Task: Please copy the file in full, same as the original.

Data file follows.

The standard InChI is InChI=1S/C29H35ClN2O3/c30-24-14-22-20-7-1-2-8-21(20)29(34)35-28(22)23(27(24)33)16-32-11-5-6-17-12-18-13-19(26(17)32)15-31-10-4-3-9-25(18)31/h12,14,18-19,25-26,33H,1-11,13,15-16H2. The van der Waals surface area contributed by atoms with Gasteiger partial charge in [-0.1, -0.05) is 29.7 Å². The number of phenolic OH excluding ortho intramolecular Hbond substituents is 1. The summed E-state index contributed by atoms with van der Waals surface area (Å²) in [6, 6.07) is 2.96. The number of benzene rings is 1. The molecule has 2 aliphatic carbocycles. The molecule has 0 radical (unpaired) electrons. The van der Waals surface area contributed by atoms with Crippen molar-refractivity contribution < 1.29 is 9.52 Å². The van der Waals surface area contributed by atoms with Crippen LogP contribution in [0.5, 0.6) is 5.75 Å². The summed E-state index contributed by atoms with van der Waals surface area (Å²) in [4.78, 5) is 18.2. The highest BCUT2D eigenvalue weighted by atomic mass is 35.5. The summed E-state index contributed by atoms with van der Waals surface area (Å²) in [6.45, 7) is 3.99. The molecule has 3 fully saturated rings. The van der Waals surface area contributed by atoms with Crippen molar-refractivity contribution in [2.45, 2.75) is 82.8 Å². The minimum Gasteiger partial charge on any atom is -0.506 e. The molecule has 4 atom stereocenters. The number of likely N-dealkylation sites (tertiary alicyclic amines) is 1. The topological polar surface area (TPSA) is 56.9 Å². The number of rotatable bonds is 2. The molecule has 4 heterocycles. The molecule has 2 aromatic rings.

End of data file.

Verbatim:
The standard InChI is InChI=1S/C29H35ClN2O3/c30-24-14-22-20-7-1-2-8-21(20)29(34)35-28(22)23(27(24)33)16-32-11-5-6-17-12-18-13-19(26(17)32)15-31-10-4-3-9-25(18)31/h12,14,18-19,25-26,33H,1-11,13,15-16H2. The van der Waals surface area contributed by atoms with Gasteiger partial charge in [-0.1, -0.05) is 29.7 Å². The number of phenolic OH excluding ortho intramolecular Hbond substituents is 1. The summed E-state index contributed by atoms with van der Waals surface area (Å²) in [6, 6.07) is 2.96. The number of benzene rings is 1. The molecule has 2 aliphatic carbocycles. The molecule has 0 radical (unpaired) electrons. The van der Waals surface area contributed by atoms with Crippen molar-refractivity contribution < 1.29 is 9.52 Å². The van der Waals surface area contributed by atoms with Crippen LogP contribution in [0.5, 0.6) is 5.75 Å². The summed E-state index contributed by atoms with van der Waals surface area (Å²) in [4.78, 5) is 18.2. The highest BCUT2D eigenvalue weighted by atomic mass is 35.5. The summed E-state index contributed by atoms with van der Waals surface area (Å²) in [6.45, 7) is 3.99. The molecule has 3 fully saturated rings. The van der Waals surface area contributed by atoms with Crippen molar-refractivity contribution in [2.45, 2.75) is 82.8 Å². The minimum Gasteiger partial charge on any atom is -0.506 e. The molecule has 4 atom stereocenters. The number of likely N-dealkylation sites (tertiary alicyclic amines) is 1. The topological polar surface area (TPSA) is 56.9 Å². The number of rotatable bonds is 2. The molecule has 4 heterocycles. The molecule has 2 aromatic rings.